Speaking of training loads (which refers to the physical efforts put forth by an athlete) herein is where we begin our discussion on periodization and kids. Training loads can be split into three (3) groups –

1.General Loads – Exercises here are very versatile in nature and serve the purpose of preparing the body for future, more specific and intense loads. In general, exercises in this category DO NOT reflect the techniques used in a particular sport.

2.Directed Loads – Considered to be a style of ‘special load’, these exercises involve the same muscle groups as ‘special loads’, yet the movements are different. For example, a high jumper would incorporate various kinds of ‘jumps’ into their training programs that weren’t the same type of jump used in a high jump event.

3.Special Loads – Exercises, which involve the same movements executed in competition with adherence to form and technical ability.

With regards to athletic development, General Loads should comprise the bulk of the training for young athletes, well into the teenage years. In fact, it is not until around the age of 16 – 17 that the percentage of General Loads and Special Loads becomes roughly equal within the context of a given training program. Right up until about 15 years old, roughly 60 – 65% of a training program should comprise General Loads (or basic, versatile exercises that will serve to improve the athlete from a global perspective).

Now… how does all this fit together??

I was reminded today of a young athlete I know who plays volleyball very competitively. For conditioning, his coaches make him and his teammates go through a four-hour training session once per week that involves little more than jumping exercises (including jump rope, knee tucks and various other plyometric activities). The purpose of these sessions are to increase the youngster’s vertical jump – after all, in volleyball a big vertical is important! This kind of diluted thinking, unfortunately, is not unique.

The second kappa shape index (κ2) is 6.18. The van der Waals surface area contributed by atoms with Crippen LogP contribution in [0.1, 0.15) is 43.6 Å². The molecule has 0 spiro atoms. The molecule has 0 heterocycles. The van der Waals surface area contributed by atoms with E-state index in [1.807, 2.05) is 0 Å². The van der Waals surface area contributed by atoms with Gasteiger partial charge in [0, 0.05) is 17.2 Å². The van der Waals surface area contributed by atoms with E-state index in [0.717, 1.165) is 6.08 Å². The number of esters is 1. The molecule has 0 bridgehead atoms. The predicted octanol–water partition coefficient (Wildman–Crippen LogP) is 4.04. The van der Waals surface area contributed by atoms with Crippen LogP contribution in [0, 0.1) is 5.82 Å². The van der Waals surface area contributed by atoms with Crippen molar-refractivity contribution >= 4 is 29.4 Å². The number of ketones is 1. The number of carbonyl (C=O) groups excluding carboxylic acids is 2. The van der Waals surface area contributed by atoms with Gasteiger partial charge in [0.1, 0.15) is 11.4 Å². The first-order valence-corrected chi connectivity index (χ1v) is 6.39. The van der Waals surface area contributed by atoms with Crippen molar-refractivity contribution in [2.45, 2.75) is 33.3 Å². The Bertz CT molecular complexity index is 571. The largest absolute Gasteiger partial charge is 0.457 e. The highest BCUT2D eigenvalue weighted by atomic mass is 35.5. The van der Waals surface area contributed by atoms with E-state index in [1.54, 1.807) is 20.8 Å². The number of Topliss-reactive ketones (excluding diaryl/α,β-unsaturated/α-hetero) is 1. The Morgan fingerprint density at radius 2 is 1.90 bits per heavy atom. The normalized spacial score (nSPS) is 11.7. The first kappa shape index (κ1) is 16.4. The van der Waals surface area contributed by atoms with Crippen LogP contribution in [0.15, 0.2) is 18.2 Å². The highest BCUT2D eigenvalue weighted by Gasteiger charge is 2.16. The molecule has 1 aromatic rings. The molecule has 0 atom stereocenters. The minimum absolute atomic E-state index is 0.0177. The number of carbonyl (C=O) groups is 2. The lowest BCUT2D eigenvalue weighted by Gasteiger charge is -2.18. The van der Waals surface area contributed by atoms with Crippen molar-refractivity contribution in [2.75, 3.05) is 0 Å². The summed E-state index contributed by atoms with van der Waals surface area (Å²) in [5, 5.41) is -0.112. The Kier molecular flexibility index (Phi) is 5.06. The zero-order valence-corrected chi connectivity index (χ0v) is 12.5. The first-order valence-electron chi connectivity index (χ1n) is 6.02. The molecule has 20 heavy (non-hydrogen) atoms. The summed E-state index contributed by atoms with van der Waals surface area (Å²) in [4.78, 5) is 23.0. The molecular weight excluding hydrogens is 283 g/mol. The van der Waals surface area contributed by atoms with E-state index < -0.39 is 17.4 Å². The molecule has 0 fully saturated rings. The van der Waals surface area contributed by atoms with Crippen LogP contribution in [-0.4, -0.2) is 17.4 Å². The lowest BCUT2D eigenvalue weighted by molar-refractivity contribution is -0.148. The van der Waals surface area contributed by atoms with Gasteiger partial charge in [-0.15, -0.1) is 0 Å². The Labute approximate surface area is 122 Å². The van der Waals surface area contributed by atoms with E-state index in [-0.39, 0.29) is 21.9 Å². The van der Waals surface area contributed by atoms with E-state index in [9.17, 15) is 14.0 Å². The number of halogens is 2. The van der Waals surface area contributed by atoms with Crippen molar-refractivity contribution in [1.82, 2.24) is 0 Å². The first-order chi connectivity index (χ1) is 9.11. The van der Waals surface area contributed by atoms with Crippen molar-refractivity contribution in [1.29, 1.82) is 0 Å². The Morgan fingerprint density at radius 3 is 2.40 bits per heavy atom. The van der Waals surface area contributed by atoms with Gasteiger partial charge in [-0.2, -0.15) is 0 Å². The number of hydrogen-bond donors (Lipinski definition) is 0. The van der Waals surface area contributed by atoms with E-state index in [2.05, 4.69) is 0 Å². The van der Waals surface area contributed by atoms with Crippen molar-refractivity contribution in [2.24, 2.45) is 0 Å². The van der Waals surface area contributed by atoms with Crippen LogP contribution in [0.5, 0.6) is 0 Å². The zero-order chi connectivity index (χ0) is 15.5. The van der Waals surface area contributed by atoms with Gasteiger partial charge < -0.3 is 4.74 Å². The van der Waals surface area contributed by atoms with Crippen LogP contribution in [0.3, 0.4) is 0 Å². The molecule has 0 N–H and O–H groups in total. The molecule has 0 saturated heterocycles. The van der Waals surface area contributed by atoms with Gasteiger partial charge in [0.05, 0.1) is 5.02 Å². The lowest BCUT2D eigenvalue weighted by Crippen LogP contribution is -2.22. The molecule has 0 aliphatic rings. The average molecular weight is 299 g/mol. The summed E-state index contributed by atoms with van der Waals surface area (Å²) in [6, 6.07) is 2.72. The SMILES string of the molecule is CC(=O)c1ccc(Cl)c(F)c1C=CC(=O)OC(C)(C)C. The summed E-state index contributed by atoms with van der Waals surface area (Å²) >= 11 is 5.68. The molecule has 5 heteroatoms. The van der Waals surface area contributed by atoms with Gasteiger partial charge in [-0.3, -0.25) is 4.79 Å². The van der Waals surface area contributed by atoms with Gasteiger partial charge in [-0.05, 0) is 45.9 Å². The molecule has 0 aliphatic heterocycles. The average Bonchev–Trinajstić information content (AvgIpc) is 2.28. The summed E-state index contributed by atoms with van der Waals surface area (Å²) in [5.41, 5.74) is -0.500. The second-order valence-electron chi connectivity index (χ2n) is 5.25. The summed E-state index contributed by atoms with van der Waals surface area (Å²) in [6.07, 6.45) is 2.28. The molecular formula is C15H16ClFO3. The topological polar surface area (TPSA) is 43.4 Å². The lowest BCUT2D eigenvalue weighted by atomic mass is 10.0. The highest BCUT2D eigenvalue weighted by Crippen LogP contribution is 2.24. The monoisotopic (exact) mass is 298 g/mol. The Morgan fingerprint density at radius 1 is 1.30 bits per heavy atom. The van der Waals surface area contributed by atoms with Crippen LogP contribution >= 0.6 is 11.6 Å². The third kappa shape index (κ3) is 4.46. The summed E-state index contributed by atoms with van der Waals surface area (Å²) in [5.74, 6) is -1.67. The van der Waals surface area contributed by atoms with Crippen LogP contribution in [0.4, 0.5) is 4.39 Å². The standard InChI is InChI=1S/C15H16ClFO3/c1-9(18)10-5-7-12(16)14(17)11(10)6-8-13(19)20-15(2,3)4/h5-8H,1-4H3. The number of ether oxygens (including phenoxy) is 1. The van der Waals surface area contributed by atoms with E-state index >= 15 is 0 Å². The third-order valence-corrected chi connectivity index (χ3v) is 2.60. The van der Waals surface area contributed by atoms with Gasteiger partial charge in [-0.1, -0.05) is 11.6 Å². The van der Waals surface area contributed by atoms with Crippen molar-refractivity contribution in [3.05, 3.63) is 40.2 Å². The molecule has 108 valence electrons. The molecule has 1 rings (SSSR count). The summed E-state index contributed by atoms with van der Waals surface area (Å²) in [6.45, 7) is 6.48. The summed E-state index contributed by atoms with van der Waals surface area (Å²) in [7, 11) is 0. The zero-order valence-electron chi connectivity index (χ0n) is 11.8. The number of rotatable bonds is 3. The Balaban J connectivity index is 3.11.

How would periodization apply? Start with the basics – an athlete needs to be stable before they gain strength, and strong before they gain power. By providing little more than jump training, you have effectively cut out the two first elements, on which the athlete is built. Here’s how it might look in a good plan:

·Assessment – Structural concerns are established and corrected via therapy and/or corrective exercise if need be.

·Movement Training – Can these athletes move with any degree of efficiency? Develop a movement-based warm-up that incorporates basic elements of global coordination, functional strength and dynamic flexibility.

·Strength Training – THE missing ingredient in most pediatric training programs for my money. Strength is the basis for speed, power, agility and even flexibility (no good to be ‘flexible’ if you lack sufficient strength to use it properly).

·Eccentric Training – Before you unload thousands of jumping drills on kids, you may want to check how they land! Poor landing habits increase the likelihood of injury and reduce potential power. Teach kids HOW to jump and land BEFORE you expect them to it in countless drills.

·Power Training – Go ahead… now they’re ready!

By the way, the athlete I was referring to above is 15. If we had a 6 – 10 year old, the concepts of periodization and long-term development change altogether… We’ll save that for a different article!

The bottom line is that periodization is great, but is often implemented incorrectly with kids. If the ‘big picture’ isn’t kept in consideration with young athletes, what you do with them today sincerely doesn’t matter.

-Brian Grasso

Developing Athletics